Tim Duncan said he was barely three weeks into his new job at the Transportation Ministry in Victoria when he was ordered to delete e-mails concerning government meetings about the Highway of Tears investigation into murdered and missing women.
When he hesitated, Mr. Duncan said a ministerial assistant in Transportation Minister Todd Stone's office stepped in and deleted about a dozen e-mails from his government computer.
Mr. Duncan's allegations have set off an investigation by British Columbia's Information and Privacy Commissioner and prompted the government to announce Thursday that the ministerial assistant who deleted the e-mails has been suspended with pay.
"It is my belief that the abuse of the freedom of information process is widespread and most likely systemic within the [Premier Christy] Clark government," said the May 18 letter of complaint sent by Mr. Duncan to Privacy Commissioner Elizabeth Denham.
Ms. Denham said in a statement she has contacted Mr. Duncan and her office will launch an investigation.
The New Democrats raised the e-mail deletion issue Thursday in the legislature, accusing the government of abusing the Freedom of Information process. The Opposition also released an e-mail Mr. Duncan sent to MLA Maurine Karagianis in which he described his political experience.
"I left the cesspool that is the B.C. government in March and have returned to Calgary with no intention of ever going back," the e-mail said.
In a telephone interview from Calgary, Mr. Duncan said he was dismayed by what he experienced working for the B.C. government. He said when he raised concerns about possible abuses of the Freedom of Information process he was demoted to the research department and eventually fired.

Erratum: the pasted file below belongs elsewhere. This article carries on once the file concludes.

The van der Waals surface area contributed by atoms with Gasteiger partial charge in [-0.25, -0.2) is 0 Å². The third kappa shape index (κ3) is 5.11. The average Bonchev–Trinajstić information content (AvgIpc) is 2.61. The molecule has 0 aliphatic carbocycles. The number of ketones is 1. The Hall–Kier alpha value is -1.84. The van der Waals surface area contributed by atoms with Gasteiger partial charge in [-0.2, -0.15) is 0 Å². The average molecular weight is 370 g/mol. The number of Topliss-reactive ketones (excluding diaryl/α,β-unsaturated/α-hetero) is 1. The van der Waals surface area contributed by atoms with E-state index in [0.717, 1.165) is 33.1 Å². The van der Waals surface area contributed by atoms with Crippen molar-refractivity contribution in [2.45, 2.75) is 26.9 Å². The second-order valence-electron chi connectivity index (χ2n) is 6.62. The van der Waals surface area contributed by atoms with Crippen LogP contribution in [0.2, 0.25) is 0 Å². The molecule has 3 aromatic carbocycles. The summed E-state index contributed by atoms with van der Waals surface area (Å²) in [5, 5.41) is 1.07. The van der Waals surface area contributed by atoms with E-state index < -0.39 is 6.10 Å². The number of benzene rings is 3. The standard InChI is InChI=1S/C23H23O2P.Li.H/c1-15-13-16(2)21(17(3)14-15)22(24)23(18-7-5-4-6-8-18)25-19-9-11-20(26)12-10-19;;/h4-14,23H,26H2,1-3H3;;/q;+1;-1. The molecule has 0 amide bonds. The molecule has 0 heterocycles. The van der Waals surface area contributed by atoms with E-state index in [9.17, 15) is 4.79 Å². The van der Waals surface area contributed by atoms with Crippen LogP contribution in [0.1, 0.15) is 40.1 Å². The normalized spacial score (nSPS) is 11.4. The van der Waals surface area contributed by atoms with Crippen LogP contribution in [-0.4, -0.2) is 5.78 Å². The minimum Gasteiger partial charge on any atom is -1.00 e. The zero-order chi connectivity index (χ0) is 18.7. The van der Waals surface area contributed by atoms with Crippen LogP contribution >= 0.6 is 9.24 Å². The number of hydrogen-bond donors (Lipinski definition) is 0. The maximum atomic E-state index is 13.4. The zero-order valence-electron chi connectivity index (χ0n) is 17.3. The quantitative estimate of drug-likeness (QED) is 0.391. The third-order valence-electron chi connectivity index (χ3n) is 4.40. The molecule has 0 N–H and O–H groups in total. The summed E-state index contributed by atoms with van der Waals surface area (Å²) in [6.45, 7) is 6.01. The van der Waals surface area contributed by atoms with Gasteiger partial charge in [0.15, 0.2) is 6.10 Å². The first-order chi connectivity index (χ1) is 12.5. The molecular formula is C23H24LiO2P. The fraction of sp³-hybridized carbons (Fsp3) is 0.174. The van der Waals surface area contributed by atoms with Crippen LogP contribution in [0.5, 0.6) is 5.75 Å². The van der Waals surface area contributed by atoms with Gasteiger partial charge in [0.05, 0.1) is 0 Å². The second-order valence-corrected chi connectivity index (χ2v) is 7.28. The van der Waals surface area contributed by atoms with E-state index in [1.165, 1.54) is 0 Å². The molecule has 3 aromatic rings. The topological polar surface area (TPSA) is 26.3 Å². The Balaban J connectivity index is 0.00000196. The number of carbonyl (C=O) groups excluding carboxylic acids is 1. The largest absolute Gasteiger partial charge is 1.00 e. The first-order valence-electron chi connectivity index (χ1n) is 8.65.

Mr. Duncan said the episode unfolded last November when the Ministry of Transportation received a request for records relating to meetings held by ministry officials connected to the Highway of Tears files.
The 720-kilometre stretch of Highway 16 between Prince George and Prince Rupert in northern British Columbia has become known as the Highway of Tears for the disappearances and unsolved murders of 18 young women.
Mr. Duncan said he conducted a search and found more than a dozen documents, but when he called a ministerial assistant, he was told to delete the e-mails.
"I'm like, 'No, these are exactly what the FOI said we should be keeping,'" he said. "He just took my keyboard away, literally, and said, 'Hey, now you don't have to worry about it.'"
Mr. Duncan said when he raised his concerns a second time in January about deleting e-mails after a Freedom of Information request, a Liberal research director said: "It's like the West Wing. You do whatever it takes to win."
Mr. Stone said his office follows Freedom of Information rules to the letter of the law and he's not aware of any practice of deleting e-mails that are part of FOI requests.
"As a minister, I expect the staff who work in my office to adhere 100 per cent to the requirements of the applicable legislation, and I expect that to be the case each and every day," he said.
Ms. Denham has written previous reports where she's highlighted the government's slow response to Freedom of Information requests and she's called for more archiving of government e-mail records as opposed to deletions.